The Nurse Leader in the Community

The Nurse Leader in the Community


After reading this chapter, the student should be able to do the following:

Key Terms

alliances, p. 878

budget, p. 884

business plan, p. 884

coaching, p. 882

coalition, p. 878

collaborative, p. 873

complex adaptive systems, p. 876

conflict resolution, p. 883

consultation, p. 873

consultation contract, p. 877

contracting, p. 882

cost-effectiveness analysis, p. 885

delegation, p. 879

distribution effects, p. 875

empowerment, p. 879

external consultant, p. 876

internal consultant, p. 876

learning organizations, p. 875

managed care organizations, p. 872

microsystems, p. 876

negotiation, p. 877

partnerships, p. 872

political skills, p. 872

power dynamics, p. 883

process model consultation, p. 876

seamless system of care, p. 872

service delivery networks, p. 872

supervision, p. 882

systems thinking, p. 875

variance analysis, p. 884

vertical integration, p. 872

—See Glossary for definitions

image Juliann G. Sebastian, PhD, RN, FAAN

Juliann G. Sebastian developed an interest in public health and community-based nursing while obtaining her BSN degree, when she provided care in rural Appalachia. Since then, she has cared for a range of vulnerable populations across the life span and in a variety of community settings, including adults who are homeless, low-income families, and frail elders in their home environments. Her doctoral preparation was in organization theory and health economics, and her research interests are in the area of community systems of care delivery for underserved populations. She was a member of the inaugural cohort of Robert Wood Johnson Nurse Executive Fellows (1998-2001), during which time she focused on development of models of academic clinical nursing practice. Her research and publications have focused on academic nurse-managed centers, community-based care, and primary care. She is a Fellow in the American Academy of Nursing and has held numerous leadership positions in professional nursing organizations. Dr. Sebastian serves as Dean of the College of Nursing at the University of Missouri–St. Louis.

Population-focused nurses have a responsibility to provide leadership in creating a new future for healthier communities. Members of the public ask whether better approaches to health care delivery might be developed that will ensure that all people around the world live in health-promoting communities and have access to quality health care as well as to health promotion and illness prevention services. Population-focused nurses practice in a variety of settings, including public health departments, community-based clinics, occupational health settings, schools, and managed care organizations. Leadership, management, and consulting skills are important to the success of client outcomes that depend heavily on cost-effective, efficient delivery of care. Care coordination and managing care transitions throughout the community, including acute and long-term care settings, is important to promoting a healthy community. Nurses need effective skills in communication, negotiation, and interprofessional practice and good leadership, management, and consultation skills, even if they do not have formal positions as managers or consultants.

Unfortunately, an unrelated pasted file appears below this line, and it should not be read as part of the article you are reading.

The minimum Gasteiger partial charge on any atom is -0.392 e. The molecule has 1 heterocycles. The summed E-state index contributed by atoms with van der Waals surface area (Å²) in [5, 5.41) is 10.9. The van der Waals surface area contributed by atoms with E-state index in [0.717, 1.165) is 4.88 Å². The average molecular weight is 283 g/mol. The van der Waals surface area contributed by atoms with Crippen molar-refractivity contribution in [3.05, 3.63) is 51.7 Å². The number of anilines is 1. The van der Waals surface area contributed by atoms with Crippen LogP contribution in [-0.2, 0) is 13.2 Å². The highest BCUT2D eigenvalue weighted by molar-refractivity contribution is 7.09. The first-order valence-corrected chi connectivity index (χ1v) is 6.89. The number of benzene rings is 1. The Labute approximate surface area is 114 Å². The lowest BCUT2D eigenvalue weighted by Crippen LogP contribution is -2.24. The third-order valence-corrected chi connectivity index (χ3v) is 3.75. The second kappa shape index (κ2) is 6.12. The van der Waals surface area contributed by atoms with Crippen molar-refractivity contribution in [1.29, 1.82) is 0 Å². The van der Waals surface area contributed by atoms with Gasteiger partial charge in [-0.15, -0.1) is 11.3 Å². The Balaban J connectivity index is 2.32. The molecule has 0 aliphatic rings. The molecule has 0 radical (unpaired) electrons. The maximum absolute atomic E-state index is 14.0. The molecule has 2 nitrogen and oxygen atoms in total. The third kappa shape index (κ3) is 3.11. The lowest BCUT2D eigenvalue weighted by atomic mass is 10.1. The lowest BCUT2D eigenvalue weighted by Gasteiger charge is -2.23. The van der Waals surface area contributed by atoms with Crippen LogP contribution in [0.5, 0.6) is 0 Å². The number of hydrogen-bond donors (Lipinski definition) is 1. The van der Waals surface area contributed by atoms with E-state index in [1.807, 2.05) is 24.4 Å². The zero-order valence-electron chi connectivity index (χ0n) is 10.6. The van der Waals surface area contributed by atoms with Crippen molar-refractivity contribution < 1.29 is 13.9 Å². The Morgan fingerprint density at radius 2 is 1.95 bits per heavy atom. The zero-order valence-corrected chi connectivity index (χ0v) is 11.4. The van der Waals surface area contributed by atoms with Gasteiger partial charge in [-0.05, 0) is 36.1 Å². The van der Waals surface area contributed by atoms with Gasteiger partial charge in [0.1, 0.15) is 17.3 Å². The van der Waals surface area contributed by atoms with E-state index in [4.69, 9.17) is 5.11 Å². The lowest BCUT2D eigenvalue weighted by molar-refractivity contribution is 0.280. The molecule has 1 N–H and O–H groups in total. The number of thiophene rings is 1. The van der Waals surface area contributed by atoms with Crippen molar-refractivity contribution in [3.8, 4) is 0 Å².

Nurses must focus attention not only on the populations that are served by their organizations, but also on those that are not. Because they concern themselves with the total public, their focus is always on the future and on the interacting factors that influence the health of the public. Nurses work with partnerships of community members and community organizations. Partnerships can be complex and require time and thoughtful attention. This chapter examines the roles and functions of nurse leaders, managers, and consultants in the twenty-first century. It emphasizes nursing leadership in public health and community-based nursing practice, personnel management, and consultation with groups and individuals.

Major Trends and Issues

Ensuring client safety and quality of care, performing evidence-based practice, eliminating disparities in health care access and outcomes, and focusing on consumer participation in and satisfaction with care are key trends in health care.